As recently as 2005, Ravitch was still arguing that NCLB was effective. But today, she acknowledges what a growing–and bipartisan–group of legislators, administrators, teachers, parents, and students have all recognized.

“Congress should get rid of No Child Left Behind because it is a failed law. It is dumbing down our children by focusing solely on reading and mathematics. By ignoring everything but basic skills, it is not preparing students to compete with their peers in the high-performing nations of Asia and Europe, nor is it preparing them for citizenship in our complex society,” she concludes.

McAllen, TX or Rochester, MN?

Where would you rather get sick? That’s not exactly the question posed by Atul Gawande’s “The Cost Conundrum,” in this week’s New Yorker, but it might be.

The author, a physician on the faculty at Harvard Medical School, starts out by visiting McAllen, Texas, a place where health care costs are the highest in the U.S. He wants to see what lessons the U.S. might learn as we embark on a national conversation about health care.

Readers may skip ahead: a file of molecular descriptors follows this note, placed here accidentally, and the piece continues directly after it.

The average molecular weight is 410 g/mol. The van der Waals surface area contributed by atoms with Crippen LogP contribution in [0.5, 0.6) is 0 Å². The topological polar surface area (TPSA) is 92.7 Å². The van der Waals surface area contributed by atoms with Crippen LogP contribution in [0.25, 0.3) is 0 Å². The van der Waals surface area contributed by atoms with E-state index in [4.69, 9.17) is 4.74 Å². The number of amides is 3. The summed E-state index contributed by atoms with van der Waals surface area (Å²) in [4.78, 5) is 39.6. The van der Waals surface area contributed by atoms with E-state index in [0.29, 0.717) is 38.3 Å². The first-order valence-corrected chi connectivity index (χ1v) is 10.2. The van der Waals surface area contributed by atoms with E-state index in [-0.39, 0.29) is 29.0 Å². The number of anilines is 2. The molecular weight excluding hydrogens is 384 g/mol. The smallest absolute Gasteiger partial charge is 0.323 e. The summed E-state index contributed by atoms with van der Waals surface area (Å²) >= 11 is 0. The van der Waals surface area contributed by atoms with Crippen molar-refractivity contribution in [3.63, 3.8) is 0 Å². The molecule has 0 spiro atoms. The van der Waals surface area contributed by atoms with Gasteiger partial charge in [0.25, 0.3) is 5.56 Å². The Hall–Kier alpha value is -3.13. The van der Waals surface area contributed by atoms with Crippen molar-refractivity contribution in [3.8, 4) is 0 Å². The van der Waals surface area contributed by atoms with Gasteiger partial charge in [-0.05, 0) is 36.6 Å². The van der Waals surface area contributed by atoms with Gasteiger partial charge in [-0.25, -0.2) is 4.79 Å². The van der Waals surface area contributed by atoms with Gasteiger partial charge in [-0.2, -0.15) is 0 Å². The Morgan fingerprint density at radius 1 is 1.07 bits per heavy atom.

Along the way, he also looks at the lowest-cost cities, including Rochester, Minnesota. He finds that the Mayo Clinic’s superb model of health care is also extremely cost-effective.

The key quote for me: “Most Americans would be delighted to have the quality of care found in places like Rochester, Minnesota, or Seattle, Washington, or Durham, North Carolina–all of which have world-class hospitals and costs that fall below the national average. If we brought the cost curve in the expensive places down to their level, Medicare’s problems (indeed, almost all the federal government’s budget problems for the next fifty years) would be solved.”